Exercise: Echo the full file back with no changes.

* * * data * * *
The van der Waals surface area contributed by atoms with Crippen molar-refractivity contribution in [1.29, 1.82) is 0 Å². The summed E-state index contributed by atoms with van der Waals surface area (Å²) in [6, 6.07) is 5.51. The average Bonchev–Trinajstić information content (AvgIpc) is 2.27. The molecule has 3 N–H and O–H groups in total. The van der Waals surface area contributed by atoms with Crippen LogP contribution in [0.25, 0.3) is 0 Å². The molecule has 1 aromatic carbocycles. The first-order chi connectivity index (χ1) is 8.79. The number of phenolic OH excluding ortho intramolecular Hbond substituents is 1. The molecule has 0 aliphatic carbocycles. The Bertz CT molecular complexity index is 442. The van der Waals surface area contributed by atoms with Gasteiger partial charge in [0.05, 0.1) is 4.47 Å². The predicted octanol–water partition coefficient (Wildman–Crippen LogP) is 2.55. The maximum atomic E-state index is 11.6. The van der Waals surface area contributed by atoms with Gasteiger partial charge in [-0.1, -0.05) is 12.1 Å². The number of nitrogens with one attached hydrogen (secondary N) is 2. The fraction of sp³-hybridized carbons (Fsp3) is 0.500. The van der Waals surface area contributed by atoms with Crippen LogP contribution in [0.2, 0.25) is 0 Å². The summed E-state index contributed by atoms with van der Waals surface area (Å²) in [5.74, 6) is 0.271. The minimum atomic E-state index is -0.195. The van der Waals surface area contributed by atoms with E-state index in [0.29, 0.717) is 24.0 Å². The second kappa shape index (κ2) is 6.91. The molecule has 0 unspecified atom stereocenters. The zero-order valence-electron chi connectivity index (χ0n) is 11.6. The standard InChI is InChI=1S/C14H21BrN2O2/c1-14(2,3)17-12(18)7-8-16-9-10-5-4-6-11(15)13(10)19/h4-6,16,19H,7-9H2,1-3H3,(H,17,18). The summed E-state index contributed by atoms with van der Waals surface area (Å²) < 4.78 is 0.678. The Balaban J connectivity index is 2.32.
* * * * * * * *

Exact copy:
The van der Waals surface area contributed by atoms with Crippen molar-refractivity contribution in [1.29, 1.82) is 0 Å². The summed E-state index contributed by atoms with van der Waals surface area (Å²) in [6, 6.07) is 5.51. The average Bonchev–Trinajstić information content (AvgIpc) is 2.27. The molecule has 3 N–H and O–H groups in total. The van der Waals surface area contributed by atoms with Crippen LogP contribution in [0.25, 0.3) is 0 Å². The molecule has 1 aromatic carbocycles. The first-order chi connectivity index (χ1) is 8.79. The number of phenolic OH excluding ortho intramolecular Hbond substituents is 1. The molecule has 0 aliphatic carbocycles. The Bertz CT molecular complexity index is 442. The van der Waals surface area contributed by atoms with Gasteiger partial charge in [0.05, 0.1) is 4.47 Å². The predicted octanol–water partition coefficient (Wildman–Crippen LogP) is 2.55. The maximum atomic E-state index is 11.6. The van der Waals surface area contributed by atoms with Gasteiger partial charge in [-0.1, -0.05) is 12.1 Å². The number of nitrogens with one attached hydrogen (secondary N) is 2. The fraction of sp³-hybridized carbons (Fsp3) is 0.500. The van der Waals surface area contributed by atoms with Crippen LogP contribution in [0.2, 0.25) is 0 Å². The summed E-state index contributed by atoms with van der Waals surface area (Å²) in [5.74, 6) is 0.271. The minimum atomic E-state index is -0.195. The van der Waals surface area contributed by atoms with E-state index in [0.29, 0.717) is 24.0 Å². The second kappa shape index (κ2) is 6.91. The molecule has 0 unspecified atom stereocenters. The zero-order valence-electron chi connectivity index (χ0n) is 11.6. The standard InChI is InChI=1S/C14H21BrN2O2/c1-14(2,3)17-12(18)7-8-16-9-10-5-4-6-11(15)13(10)19/h4-6,16,19H,7-9H2,1-3H3,(H,17,18). The summed E-state index contributed by atoms with van der Waals surface area (Å²) < 4.78 is 0.678. The Balaban J connectivity index is 2.32.